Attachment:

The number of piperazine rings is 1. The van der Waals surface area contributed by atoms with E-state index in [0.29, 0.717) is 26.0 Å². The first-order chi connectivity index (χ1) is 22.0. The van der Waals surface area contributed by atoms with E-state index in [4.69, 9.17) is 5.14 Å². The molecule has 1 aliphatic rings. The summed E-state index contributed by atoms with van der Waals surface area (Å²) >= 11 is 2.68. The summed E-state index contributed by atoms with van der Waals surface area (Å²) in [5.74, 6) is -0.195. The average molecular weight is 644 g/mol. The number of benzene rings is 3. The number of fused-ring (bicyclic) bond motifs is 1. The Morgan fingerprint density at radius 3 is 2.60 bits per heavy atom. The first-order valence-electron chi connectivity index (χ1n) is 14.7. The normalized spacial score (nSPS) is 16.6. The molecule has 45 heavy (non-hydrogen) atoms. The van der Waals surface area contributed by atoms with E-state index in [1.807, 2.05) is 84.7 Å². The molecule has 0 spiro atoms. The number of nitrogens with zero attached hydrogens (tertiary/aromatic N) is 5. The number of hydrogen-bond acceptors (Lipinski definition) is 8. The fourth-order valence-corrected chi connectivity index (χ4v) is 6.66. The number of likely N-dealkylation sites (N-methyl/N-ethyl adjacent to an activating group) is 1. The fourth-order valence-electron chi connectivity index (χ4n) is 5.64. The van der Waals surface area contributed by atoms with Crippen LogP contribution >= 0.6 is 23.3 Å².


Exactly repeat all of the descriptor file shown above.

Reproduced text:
The number of piperazine rings is 1. The van der Waals surface area contributed by atoms with E-state index in [0.29, 0.717) is 26.0 Å². The first-order chi connectivity index (χ1) is 22.0. The van der Waals surface area contributed by atoms with E-state index in [4.69, 9.17) is 5.14 Å². The molecule has 1 aliphatic rings. The summed E-state index contributed by atoms with van der Waals surface area (Å²) >= 11 is 2.68. The summed E-state index contributed by atoms with van der Waals surface area (Å²) in [5.74, 6) is -0.195. The average molecular weight is 644 g/mol. The number of benzene rings is 3. The number of fused-ring (bicyclic) bond motifs is 1. The Morgan fingerprint density at radius 3 is 2.60 bits per heavy atom. The first-order valence-electron chi connectivity index (χ1n) is 14.7. The normalized spacial score (nSPS) is 16.6. The molecule has 45 heavy (non-hydrogen) atoms. The van der Waals surface area contributed by atoms with E-state index in [1.807, 2.05) is 84.7 Å². The molecule has 0 spiro atoms. The number of nitrogens with zero attached hydrogens (tertiary/aromatic N) is 5. The number of hydrogen-bond acceptors (Lipinski definition) is 8. The fourth-order valence-corrected chi connectivity index (χ4v) is 6.66. The number of likely N-dealkylation sites (N-methyl/N-ethyl adjacent to an activating group) is 1. The fourth-order valence-electron chi connectivity index (χ4n) is 5.64. The van der Waals surface area contributed by atoms with Crippen LogP contribution >= 0.6 is 23.3 Å².